Ford Escape Exhaust Manifold Leak -- DIY or pay?


#1

First off, I’m one of the recession’s casualties – pay cuts due to the recession, so I don’t have as much money to pay for stuff like car repairs, yard maintenance, lunches in restaurants, etc, as I did 2 years ago.



The exhaust manifold in our V6 Escape is leaking. We can smell the exhaust inside the car. It’s the back manifold, which does make the job harder. Alldata says it’s a 3.5 hour job (the estimate I got was for $340, plus parts).



Can I do this job myself? I have done some complex work on cars – fixing sunroofs, changing starters, speedometers, struts, brakes, transmission internals – always with success. Crawling under that Escape to that part of the car, though, doesn’t look easy.



There is a chance that the manifold might be cracked, too, or that a stud needs to be fixed. I don’t look forward to a stud repair on that part of the engine.



If anyone with experience working on the Duratech 3.0 can offer advice, I’d be much obliged.


#2

340 plus parts.
that’s a sneaky way to get you into the shop, Then slam you with the kicker ;
That manifold is a cat converter too ! $ cha ching $

Prove your leak first, maybe just a gasket.

Nuts&Bolts-wise it should be no problem, ( unless there’s a stud broken ) but shop around for parts.

Ford shows a production date difference in part number & price for unleaded fuel u.s. vehicles ;
Pre 10/02/01 # YL8Z-5G232-DA $ 811.13
After date # 5L8Z-5G232-CC $ 1199.98
gasket, manifold to head # XW4Z-9448-AD $ 16.91
Gaskets, manifold to Y pipe & after Y pipe # YL8Z-9450-AA $ 10.75 ea.

( these are list prices, ask dealer for discount if you know them. Check parts houses and exhaust shops too. )


#3

Well, shameless bump here. Took the car in to be fixed today, and the mechanic told me the manifold is cracked. It has to be replaced.

Ordinarily, not a big deal, but this has a built-in catalyst, and looks like it’ll cost upwards of $700.

Basically, I’ve had it. I want to fix this thing and get rid of it. I don’t think it’s ethical of me to sell it with this major a defect; it has to be fixed.

Can I legally put a used cat in a California (if that makes any difference) car? Part of me thinks, Who’d ever know? I can get one for $300 or less. That helps; every little bit helps.

Any advice out there?

Is this possibly related to the mileage problem about which I posted yesterday?


Following up: I found one at a local auto dismantler for $150; I’m goin’ with it.


#4

If you know someone who is selling used catalytic converters, that’s against EPA regulations. So you who knowingly purchases used catalytic converter can be fined up to $20,000 for doing so. And the establishment who is selling the used catalytic converters can be fined $20,000 for each used catalytic converter sold.

Sorry! I have to forward this post to the EPA. Because someone is making money doing something illegally at everyone’s else expense.

Tester


#5

Well, I’m sorry to hear that. But look in eBay; used cats for sale all over the place there. Lots of retailers with their addresses, phone numbers, and other contact information all over the place.

Don’t get me wrong, but I think the EPA has bigger fish. If I can find the part for 20% of retail, and the car passes smog afterwards, and people inside the car are breathing less exhaust, then what is the problem?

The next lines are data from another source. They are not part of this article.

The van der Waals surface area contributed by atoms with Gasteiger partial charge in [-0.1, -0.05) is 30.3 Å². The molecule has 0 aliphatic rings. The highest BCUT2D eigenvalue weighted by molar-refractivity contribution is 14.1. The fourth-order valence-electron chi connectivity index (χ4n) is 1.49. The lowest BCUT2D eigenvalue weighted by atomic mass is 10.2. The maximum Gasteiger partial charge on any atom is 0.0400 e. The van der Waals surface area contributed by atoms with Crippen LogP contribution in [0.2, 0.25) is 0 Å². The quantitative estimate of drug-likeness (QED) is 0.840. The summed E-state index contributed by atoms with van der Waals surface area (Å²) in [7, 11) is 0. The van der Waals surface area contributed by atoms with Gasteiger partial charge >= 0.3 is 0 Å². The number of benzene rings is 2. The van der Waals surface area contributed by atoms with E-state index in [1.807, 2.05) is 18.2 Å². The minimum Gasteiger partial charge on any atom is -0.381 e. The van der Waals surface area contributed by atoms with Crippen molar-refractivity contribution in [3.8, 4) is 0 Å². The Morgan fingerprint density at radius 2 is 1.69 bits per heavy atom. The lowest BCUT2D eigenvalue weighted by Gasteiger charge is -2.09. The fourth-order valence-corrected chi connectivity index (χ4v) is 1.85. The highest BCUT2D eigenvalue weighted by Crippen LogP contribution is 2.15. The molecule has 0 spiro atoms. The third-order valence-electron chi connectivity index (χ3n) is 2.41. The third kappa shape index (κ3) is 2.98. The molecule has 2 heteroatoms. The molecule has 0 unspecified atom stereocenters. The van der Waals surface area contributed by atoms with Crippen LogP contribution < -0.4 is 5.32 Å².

Go ahead and turn me in.

Honestly, I’m not even taunting when I say that. Someone needs to take me to one side and show me what I’m doing wrong, because I do not see it.


Found a document at the EPA website, and I’m not sure you have it right. Please read this and give me your opinion:


#6

I’m not a lawyer, but this language – copied directly from the document at your link – seems pretty clear. After explaining how to identify a certified rebuilt converter, EPA says:

"EPA considers it a violation of the policy to install a used converter from a salvage yard or sell it for reuse unless it has been properly tested and labeled. Similarly, it is a violation to install an untested used converter brought in by a customer, even if the customer insists that the used converter came off his/her vehicle.

“Salvage or junk yards also would be considered liable for causing tampering if they sell converters that have not been tested or do not meet the requirements outlined in the policy and if the converters are subsequently installed by parties named in the Clean Air Act as prohibited from tampering.”

Tester might be wrong in one detail. Rather than $20K fine, the document says “The installation of non-complying converters by a named party will be considered a violation of section 203(a)(3) of the Clean Air Act, and the violator may be subject to a civil penalty of up to $25,000 for each improper installation.”

Perhaps you, as a private party, are not a “named party” or “prohibited from tampering”, but maybe you would be abetting the salvage yard.

And if your state has emissions testing, how confident are you that the salvage yard converter will work properly, and that you won’t have to do the job again when a CEL code pops up or after your next emissions test?

If you experienced Los Angeles smog around 1960, you would understand why the regulars on this board tend to support anti-pollution regulations. I think you are unfortunately caught between a bad financial situation and doing the right thing. As my son said three years ago (for regular readers, this is the son who had the adventure delivering a Chevy Tahoe to Alaska a couple of summers ago): “If you don’t use your conscience regularly, it won’t work when you need it.”